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Heroes Are Heroes Again

June 17, 2010

It’s the Heroic Age, and to celebrate the brand new day, all of the marginalized, title-displaced characters of the Marvel Universe get their own anthology miniseries.  Okay, so not all of the characters are like that, but most of them are.  In Age of Heroes #1, we get for stories.  The first is about current mayor of New York City, J. Jonah Jameson, reacting to the return of the Avengers.  He still doesn’t like costumes, and he wants to use his political position to prove to people how dangerous they are and to give the U.S. back to real people.  However, he sees footage of the Avengers rescuing people in Mississippi from a tidal wave caused by the fall of Asgard.  And he sees how people react to it, how popular the Avengers are, and he changes his mind, deciding to make his upcoming speech about the good that the Avengers have done.  Because as the title of this story shows, Jameson has his thumb on the pulse of his city.  Even if he does want to keep all his old drafts decrying the Avengers… just in case.  Then, in a Dr. Voodoo story, he tries to go on a date with someone he works at a clinic with, likely a character from his short-lived ongoing series recently.  Unfortunately, a mystic menace draws him away, and his date begins to get pissed.  Then, some evil imp tries to steal some cake in the restaurant, and his girlfriend has had enough.  However, he grabs a flower the imp was wearing and gives it to her as a present.  That wins her over pretty quickly.  Then, we get a short Captain Britain and MI: 13 story.  Steve Rogers honors the team and the United Kingdom for being the first to defeat the Skrulls back in Secret Invasion, and he invites Black Knight to rejoin the team and Captain Britain to join.  Pete Wisdom isn’t too keen on the idea, but his teammates convince him to let Britain help every so often.  Then, in a quick Spider-Man story to finish things of, Spider-Man fights the Griffin (oops, continuity error with Heroic Age: Prince of Power), and people yell at him for generally being a menace, even though he’s trying to help.

Well, although none of these stories were terribly deep (not that they were supposed to be), they were very fun.  Kurt Busiek’s story with J.J.J and the Avengers was the best of all four.  Naturally, someone like Busiek would have a great grasp on one of the oldest characters in Marvel.  The whole thing just hit all the beats, and he had down Jameson’s voice perfectly.  Plus, Marko Djurdjevic’s pencils were just gorgeous.  I mean, truly gorgeous.  The Dr. Voodoo story was enjoyable.  I’m not exactly a fan of the character (not a detractor either, though I wish Dr. Strange were still Sorcerer Supreme), but this story was entertaining enough.  Chris Samnee’s pencils were decent, though he’s obviously one of those artists who excels most at drawing the non-human.  Yet even still, that one panel when Voodoo’s girlfriend is right up in his face was pretty funny.  The Captain Britain and MI: 13 story is nice, since that book was so critically acclaimed and so dead before its time.  I’ll be happy to see the team popping up every now and then in comic books, and I certainly wouldn’t mind Captain Britain being an Avenger, even if only part-time.  It’s not like he doesn’t deserve it more than basically any other British superhero.  Great to see Paul Cornell and Leonard Kirk back with these characters, even if only for two pages.  As for the Spider-Man one…  My goodness, we still have to resort to the tried plot device of “everyone still thinks that Spider-Man’s a menace?”  I won’t complain about the way Spider-man is treated in his own books any more than I already have, but that combined with the continuity error doesn’t win me over.  But hey, this was still a fun anthology miniseries, at least.  Happy to see Busiek back doing Marvel work too.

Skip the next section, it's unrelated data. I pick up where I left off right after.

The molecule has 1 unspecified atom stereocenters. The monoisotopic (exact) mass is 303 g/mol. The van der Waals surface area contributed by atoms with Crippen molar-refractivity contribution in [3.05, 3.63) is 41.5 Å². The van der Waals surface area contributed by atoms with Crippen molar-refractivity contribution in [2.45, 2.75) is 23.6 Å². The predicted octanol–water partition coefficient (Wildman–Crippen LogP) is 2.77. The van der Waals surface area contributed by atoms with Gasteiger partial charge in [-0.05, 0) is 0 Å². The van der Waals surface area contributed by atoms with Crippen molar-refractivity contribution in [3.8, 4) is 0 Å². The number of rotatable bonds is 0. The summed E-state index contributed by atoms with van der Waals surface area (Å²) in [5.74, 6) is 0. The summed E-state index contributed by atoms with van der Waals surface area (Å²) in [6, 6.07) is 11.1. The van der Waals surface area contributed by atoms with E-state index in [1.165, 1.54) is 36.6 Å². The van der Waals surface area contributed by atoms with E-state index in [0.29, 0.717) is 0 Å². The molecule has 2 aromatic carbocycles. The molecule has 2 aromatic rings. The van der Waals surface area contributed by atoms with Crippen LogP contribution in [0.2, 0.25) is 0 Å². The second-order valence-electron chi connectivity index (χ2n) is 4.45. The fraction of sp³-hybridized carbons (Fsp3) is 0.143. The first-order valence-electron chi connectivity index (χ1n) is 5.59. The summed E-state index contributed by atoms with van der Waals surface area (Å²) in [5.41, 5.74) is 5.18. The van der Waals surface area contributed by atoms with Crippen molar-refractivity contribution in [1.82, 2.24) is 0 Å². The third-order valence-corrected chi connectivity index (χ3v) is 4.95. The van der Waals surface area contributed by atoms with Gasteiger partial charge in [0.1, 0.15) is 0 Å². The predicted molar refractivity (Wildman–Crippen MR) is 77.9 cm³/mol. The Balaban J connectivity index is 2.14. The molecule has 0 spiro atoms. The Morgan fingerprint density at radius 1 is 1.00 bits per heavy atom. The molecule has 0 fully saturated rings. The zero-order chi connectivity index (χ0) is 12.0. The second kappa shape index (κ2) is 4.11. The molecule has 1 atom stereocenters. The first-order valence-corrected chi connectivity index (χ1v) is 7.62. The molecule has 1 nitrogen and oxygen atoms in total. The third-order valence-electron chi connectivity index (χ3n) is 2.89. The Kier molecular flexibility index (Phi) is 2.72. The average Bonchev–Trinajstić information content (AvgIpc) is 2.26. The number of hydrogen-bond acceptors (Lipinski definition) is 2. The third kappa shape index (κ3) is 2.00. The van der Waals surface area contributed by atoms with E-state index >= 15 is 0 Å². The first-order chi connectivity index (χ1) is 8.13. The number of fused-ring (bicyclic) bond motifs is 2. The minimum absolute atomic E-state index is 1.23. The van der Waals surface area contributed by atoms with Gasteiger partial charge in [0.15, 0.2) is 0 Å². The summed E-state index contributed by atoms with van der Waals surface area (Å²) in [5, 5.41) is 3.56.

Plot: 8.3      Art: 8.0      Dialogue: 8.7      Overall: 8.2

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